San José, Costa Rica, since 1956

Ticos don't support ex-president's reduced sentence, poll shows

Most citizens remain unhappy with a recent Supreme Court’s decision that allowed former president Rafael Ángel Calderón  walk free on parole despite an embezzlement sentence against him, according to a poll yesterday in the daily La Nación. The research was carried out by the firm Unimer.

The study shows that 62 percent of Costa Ricans disagree with the ruling, 27 percent support it and 12 percent remain neutral in their opinions.

Also, 77 percent of interviewees consider Calderón guilty of embezzlement, regardless what the Supreme Court’s verdict says.

On Oct. 9, 2009, Calderón was sentenced to five years in prison for receiving bribes from the Finnish company Instrumentarium-Medco-Medical. The ex-president used his political influence to grant the Finnish firm a $39.5 million government contract to provide medical equipment to Costa Rica’s Social Security System, known as the Caja.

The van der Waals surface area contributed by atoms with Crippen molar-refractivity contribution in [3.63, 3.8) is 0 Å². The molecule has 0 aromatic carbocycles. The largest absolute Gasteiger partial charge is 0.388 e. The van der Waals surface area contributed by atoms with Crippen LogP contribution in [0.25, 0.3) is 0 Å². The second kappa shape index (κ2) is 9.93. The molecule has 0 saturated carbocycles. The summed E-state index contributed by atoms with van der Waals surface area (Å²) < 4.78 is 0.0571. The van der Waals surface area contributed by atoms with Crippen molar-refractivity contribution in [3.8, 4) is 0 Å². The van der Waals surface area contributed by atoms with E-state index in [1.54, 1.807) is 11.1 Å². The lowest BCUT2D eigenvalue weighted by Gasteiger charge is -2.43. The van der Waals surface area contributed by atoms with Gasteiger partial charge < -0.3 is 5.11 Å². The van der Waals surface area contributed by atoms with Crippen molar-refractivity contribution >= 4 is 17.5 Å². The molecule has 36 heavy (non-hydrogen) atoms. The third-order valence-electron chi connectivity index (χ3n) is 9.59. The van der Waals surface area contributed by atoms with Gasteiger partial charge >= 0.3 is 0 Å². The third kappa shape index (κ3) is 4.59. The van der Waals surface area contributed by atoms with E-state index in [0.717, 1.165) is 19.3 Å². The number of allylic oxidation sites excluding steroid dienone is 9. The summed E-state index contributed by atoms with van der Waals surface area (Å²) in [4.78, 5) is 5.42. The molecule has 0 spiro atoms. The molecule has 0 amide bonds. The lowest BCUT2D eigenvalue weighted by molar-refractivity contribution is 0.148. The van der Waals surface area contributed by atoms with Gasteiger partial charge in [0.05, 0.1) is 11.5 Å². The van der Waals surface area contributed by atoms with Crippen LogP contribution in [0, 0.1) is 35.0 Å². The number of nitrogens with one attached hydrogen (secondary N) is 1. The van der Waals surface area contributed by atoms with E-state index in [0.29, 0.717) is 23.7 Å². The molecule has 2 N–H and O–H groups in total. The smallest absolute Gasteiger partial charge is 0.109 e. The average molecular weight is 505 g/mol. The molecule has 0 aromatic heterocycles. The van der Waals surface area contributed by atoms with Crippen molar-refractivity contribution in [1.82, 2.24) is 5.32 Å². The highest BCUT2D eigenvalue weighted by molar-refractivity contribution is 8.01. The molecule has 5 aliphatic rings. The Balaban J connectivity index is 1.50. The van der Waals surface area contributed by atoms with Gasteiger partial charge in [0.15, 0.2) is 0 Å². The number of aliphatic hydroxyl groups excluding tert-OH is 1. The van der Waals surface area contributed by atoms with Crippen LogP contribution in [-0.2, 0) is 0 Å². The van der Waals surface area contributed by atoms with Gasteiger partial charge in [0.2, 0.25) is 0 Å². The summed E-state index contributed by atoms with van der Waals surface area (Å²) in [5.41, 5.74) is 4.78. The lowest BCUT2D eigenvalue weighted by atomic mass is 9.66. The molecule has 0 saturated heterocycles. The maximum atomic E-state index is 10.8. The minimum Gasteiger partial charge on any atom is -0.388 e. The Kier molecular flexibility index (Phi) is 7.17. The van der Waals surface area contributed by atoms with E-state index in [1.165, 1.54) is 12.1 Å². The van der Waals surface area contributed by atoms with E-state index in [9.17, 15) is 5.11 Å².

However, magistrates of the Supreme Court reduced the sentence last Wednesday to three years in prison as a result of an appeal filed by Calderón’s attorneys in June 2010.

The poll was conducted on Thursday and Friday and includes the opinion of 230 people across the country. Of those, only 200 said they were aware of the sentence reduction.

In regards Calderón’s political future, 92 percent of surveyed people consider he should refrain from running for any public office, including presidency.

When Unimer asked what reason magistrates might have for reducing the sentence, 25 percent said, “that’s the nature of politics,” while 14 percent said they believed “only the poor” received jail terms in Costa Rica.

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